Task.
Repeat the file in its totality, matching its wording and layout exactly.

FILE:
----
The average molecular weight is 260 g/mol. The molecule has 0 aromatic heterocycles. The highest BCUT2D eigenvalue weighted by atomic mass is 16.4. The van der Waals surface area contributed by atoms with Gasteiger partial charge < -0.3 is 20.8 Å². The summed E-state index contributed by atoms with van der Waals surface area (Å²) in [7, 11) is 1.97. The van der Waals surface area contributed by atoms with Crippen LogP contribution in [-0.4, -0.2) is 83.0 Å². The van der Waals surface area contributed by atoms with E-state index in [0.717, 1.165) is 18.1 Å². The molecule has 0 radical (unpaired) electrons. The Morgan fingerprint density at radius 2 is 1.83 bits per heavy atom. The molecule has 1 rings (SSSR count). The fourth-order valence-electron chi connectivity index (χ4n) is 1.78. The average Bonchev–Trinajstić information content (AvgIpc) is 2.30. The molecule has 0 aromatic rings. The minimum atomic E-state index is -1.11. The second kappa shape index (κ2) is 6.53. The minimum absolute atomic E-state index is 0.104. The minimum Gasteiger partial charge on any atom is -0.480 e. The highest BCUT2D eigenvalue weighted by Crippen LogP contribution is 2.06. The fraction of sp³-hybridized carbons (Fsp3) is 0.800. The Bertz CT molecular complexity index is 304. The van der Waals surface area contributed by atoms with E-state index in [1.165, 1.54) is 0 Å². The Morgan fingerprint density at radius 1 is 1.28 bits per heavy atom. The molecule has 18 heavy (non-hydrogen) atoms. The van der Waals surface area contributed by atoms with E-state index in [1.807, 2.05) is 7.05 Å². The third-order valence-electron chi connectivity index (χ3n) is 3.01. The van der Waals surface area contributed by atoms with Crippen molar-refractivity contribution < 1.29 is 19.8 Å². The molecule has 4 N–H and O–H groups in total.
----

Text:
The average molecular weight is 260 g/mol. The molecule has 0 aromatic heterocycles. The highest BCUT2D eigenvalue weighted by atomic mass is 16.4. The van der Waals surface area contributed by atoms with Gasteiger partial charge < -0.3 is 20.8 Å². The summed E-state index contributed by atoms with van der Waals surface area (Å²) in [7, 11) is 1.97. The van der Waals surface area contributed by atoms with Crippen LogP contribution in [-0.4, -0.2) is 83.0 Å². The van der Waals surface area contributed by atoms with E-state index in [0.717, 1.165) is 18.1 Å². The molecule has 0 radical (unpaired) electrons. The Morgan fingerprint density at radius 2 is 1.83 bits per heavy atom. The molecule has 1 rings (SSSR count). The fourth-order valence-electron chi connectivity index (χ4n) is 1.78. The average Bonchev–Trinajstić information content (AvgIpc) is 2.30. The molecule has 0 aromatic rings. The minimum atomic E-state index is -1.11. The second kappa shape index (κ2) is 6.53. The minimum absolute atomic E-state index is 0.104. The minimum Gasteiger partial charge on any atom is -0.480 e. The highest BCUT2D eigenvalue weighted by Crippen LogP contribution is 2.06. The fraction of sp³-hybridized carbons (Fsp3) is 0.800. The Bertz CT molecular complexity index is 304. The van der Waals surface area contributed by atoms with E-state index in [1.165, 1.54) is 0 Å². The Morgan fingerprint density at radius 1 is 1.28 bits per heavy atom. The molecule has 18 heavy (non-hydrogen) atoms. The van der Waals surface area contributed by atoms with E-state index in [1.807, 2.05) is 7.05 Å². The third-order valence-electron chi connectivity index (χ3n) is 3.01. The van der Waals surface area contributed by atoms with Crippen molar-refractivity contribution < 1.29 is 19.8 Å². The molecule has 4 N–H and O–H groups in total.